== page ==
Art of Characterization in Kenilworth
Scott abandoned Fielding’s art of characterization. In Fielding, Jane Austen and Dickens we find a study of man’s conscience too. But in Scott the characterization is limited only to the external observation. Hence Scott remains moored to the surface. He does not examine his characters from within.
However, Scott makes his characters lively by the virtue of their vitality and extra embellishment. In his personages he displays a fecundity resembling that of nature itself, fecundity derived from his comprehensive acquaintanceship with all sorts and conditions of men.
Scott is an inspired, and exalted, pageant-master of enormous energy and sparing no expense, who organizes a procession through the ages, from the medieval to the nineteenth-century moment, in which every degree of humanity played a part, and wore the appropriate costume. He is a vast gallery of characters. He portrays kings and queens, outlaws and cut-throats, men of law and of war, girls and crones, witches and even ghosts. But his characters are shaped by a historic living. Some of them are moulded by the forces of religion and religious strife.
On the whole Scott appears a more consummate artist in the portrayal of male characters than those of women. Yet some of his heroines are wholly literary and remembered chiefly as poetic creations. Lucy Ashton, Jeanie Deans, Amy, and Queen Elizabeth are among such poetic creations.
In Kenilworth we find flat characters. Most of them are static : they do not change. Queen Elizabeth is a character who does not change. So are Giles Gosling, Anthony Foster, Janet, Tressilian. However, it is in his static characters that he has excelled more than in the dynamic characters.
Amy is the heroine of Kenilworth. She is simple and innocent creature she is more sinned against than sinning. She can be compared with Shakespeare’s heroines. She has been portrayed in a very lively manner. She is present in the novel from the beginning to the end. She is the pivot on whom the whole novel revolves.
The hero of the novel is not Dudley but Tressilian because Trasilian’s work appears to be more heroic than that of the Earl. The Earl Dudley is simply a cultured villain ; a serpent under flower.
Then we find the directly-drawn characters in Kenilworth, They are presented directly because they do not appear with a dramatic twist. They are what they are. They are not going to change in any circumstance. They differ in relation to the change in situation but in the essentials and fundamentals of their personality. Scott paints his characters hurriedly. Instead of describing their minds and soul, Scott is satisfied to describe their body and dress.
Scott’s characters are more individuals than types. In Kenilworth too, we have individual characters. There are some super-vital characters also. Sir Walter Raleigh is one of them. He is young, ambitious and daring. He is an Elizabethan gallant. He is a man of action. The extra daring on his part wins for him the esteem of the Queen Elizabeth. His thoughts as well as his movements are directed to a purposive end. He has been cut out by nature to rise in life. This character is different from other characters in matters of exuberance. Consciously he does not step on others to enhance his chances of further promotion. He is aided by the vagary of chance now and then.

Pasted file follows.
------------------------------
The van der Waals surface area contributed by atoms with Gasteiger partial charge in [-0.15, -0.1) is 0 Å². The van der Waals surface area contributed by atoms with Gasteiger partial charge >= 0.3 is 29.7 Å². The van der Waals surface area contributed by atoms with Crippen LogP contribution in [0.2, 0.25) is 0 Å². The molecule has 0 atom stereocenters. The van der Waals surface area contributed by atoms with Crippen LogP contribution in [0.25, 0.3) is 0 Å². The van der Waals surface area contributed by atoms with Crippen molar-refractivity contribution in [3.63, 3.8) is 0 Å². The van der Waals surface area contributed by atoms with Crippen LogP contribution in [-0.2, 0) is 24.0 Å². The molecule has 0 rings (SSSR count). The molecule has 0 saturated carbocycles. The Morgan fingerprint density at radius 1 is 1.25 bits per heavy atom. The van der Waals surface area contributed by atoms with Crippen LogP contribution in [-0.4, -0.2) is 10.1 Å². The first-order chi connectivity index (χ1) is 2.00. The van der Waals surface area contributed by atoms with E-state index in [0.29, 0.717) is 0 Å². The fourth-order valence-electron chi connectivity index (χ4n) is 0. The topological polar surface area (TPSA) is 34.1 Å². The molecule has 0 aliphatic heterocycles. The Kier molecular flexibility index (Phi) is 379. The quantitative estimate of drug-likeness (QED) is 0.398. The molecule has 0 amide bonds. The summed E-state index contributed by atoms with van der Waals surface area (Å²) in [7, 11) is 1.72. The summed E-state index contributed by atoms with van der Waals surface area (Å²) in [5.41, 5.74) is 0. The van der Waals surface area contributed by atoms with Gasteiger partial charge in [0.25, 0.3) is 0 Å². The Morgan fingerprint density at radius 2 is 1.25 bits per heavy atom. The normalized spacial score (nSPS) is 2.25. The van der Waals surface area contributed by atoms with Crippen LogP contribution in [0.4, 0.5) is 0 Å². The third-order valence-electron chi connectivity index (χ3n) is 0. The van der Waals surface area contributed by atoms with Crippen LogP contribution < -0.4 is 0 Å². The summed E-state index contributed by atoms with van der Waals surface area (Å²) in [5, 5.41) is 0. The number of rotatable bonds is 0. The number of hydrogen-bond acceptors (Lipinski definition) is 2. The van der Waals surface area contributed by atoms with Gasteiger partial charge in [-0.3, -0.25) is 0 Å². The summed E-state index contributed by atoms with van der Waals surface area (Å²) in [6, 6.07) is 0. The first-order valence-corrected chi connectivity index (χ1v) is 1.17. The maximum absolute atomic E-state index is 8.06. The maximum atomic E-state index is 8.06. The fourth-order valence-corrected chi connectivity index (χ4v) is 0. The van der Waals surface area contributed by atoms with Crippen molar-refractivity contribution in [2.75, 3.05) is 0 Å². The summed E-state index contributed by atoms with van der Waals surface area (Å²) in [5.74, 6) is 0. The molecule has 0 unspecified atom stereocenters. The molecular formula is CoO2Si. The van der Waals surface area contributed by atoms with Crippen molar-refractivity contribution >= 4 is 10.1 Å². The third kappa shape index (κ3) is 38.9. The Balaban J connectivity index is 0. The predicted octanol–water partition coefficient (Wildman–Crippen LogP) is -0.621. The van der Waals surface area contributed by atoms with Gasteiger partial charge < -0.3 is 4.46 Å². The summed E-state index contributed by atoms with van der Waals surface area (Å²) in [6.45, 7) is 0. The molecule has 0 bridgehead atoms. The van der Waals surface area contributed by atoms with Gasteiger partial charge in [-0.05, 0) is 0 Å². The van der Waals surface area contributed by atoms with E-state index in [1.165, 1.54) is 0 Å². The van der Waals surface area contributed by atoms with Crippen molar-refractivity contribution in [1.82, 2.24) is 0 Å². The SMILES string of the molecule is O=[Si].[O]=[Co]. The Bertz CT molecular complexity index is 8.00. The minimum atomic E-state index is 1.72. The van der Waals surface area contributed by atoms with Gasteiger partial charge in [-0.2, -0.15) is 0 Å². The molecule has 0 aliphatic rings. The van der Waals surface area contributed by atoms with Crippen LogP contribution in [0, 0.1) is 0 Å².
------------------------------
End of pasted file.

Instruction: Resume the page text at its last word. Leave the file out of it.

In Kenilworth we find both the silent and voluble characters. The characters like Gosling, Michael Lambourne and Dick, the pedagogue talk too much, whereas Tony Foster, Amy Robsart, Tressilian, etc. talk too little.
Most of Scott’s characters are robust and have guts. Tressilian is the dashing character and the minor character, Dickie Sludge has plenty of guts. Scott portrays his characters with contrast and analogy. Amy has been drawn in contrast to Elizabeth ; Tressilian to Varney; the Earl of Sussex to the Earl of Leicester. Characters are developed not only with the help of conversations between the characters themselves, but also by the direct descriptions.
Scott portrays his characters in Kenilworth minutely and yet he does not make any of his characters grotesque and verbose. The characters in Kenilworth can be read like an open book. They have nothing to conceal. Their secrets are not the secrets of the soul but of the outer circumstances. As human beings live in a glass case, and can thus be seen without any obstruction.
Kenilworth conceives characters in the spirit of romance rather than in that of a scientific novel. The doings of the characters have a shade of romance. Though the characters may be of historical reality yet they behave in a romantic manner. We are reminded of the saying of Somerset Maugham who states that the facts are poor story-tellers. We have to study them with the colouring of imagination. Some of them remain muffled in the cloak of secrecy, but secrecy does not hold long.